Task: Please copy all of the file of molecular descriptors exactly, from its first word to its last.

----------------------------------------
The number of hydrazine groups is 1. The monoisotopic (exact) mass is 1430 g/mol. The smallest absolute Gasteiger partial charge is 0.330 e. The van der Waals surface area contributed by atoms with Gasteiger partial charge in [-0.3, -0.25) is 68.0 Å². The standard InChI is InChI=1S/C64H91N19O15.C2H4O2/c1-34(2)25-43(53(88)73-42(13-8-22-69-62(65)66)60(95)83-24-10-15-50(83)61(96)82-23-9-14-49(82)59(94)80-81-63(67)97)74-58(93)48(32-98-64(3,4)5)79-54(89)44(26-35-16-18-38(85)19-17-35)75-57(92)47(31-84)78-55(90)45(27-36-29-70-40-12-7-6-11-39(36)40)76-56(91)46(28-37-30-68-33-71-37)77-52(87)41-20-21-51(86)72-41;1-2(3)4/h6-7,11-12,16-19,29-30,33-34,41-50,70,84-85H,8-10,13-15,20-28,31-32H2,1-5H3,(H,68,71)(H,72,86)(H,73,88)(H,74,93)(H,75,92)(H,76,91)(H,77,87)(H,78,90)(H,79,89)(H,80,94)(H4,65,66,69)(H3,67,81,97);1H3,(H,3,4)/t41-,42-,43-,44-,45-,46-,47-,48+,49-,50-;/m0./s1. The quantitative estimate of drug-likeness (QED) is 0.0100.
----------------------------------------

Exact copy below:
The number of hydrazine groups is 1. The monoisotopic (exact) mass is 1430 g/mol. The smallest absolute Gasteiger partial charge is 0.330 e. The van der Waals surface area contributed by atoms with Gasteiger partial charge in [-0.3, -0.25) is 68.0 Å². The standard InChI is InChI=1S/C64H91N19O15.C2H4O2/c1-34(2)25-43(53(88)73-42(13-8-22-69-62(65)66)60(95)83-24-10-15-50(83)61(96)82-23-9-14-49(82)59(94)80-81-63(67)97)74-58(93)48(32-98-64(3,4)5)79-54(89)44(26-35-16-18-38(85)19-17-35)75-57(92)47(31-84)78-55(90)45(27-36-29-70-40-12-7-6-11-39(36)40)76-56(91)46(28-37-30-68-33-71-37)77-52(87)41-20-21-51(86)72-41;1-2(3)4/h6-7,11-12,16-19,29-30,33-34,41-50,70,84-85H,8-10,13-15,20-28,31-32H2,1-5H3,(H,68,71)(H,72,86)(H,73,88)(H,74,93)(H,75,92)(H,76,91)(H,77,87)(H,78,90)(H,79,89)(H,80,94)(H4,65,66,69)(H3,67,81,97);1H3,(H,3,4)/t41-,42-,43-,44-,45-,46-,47-,48+,49-,50-;/m0./s1. The quantitative estimate of drug-likeness (QED) is 0.0100.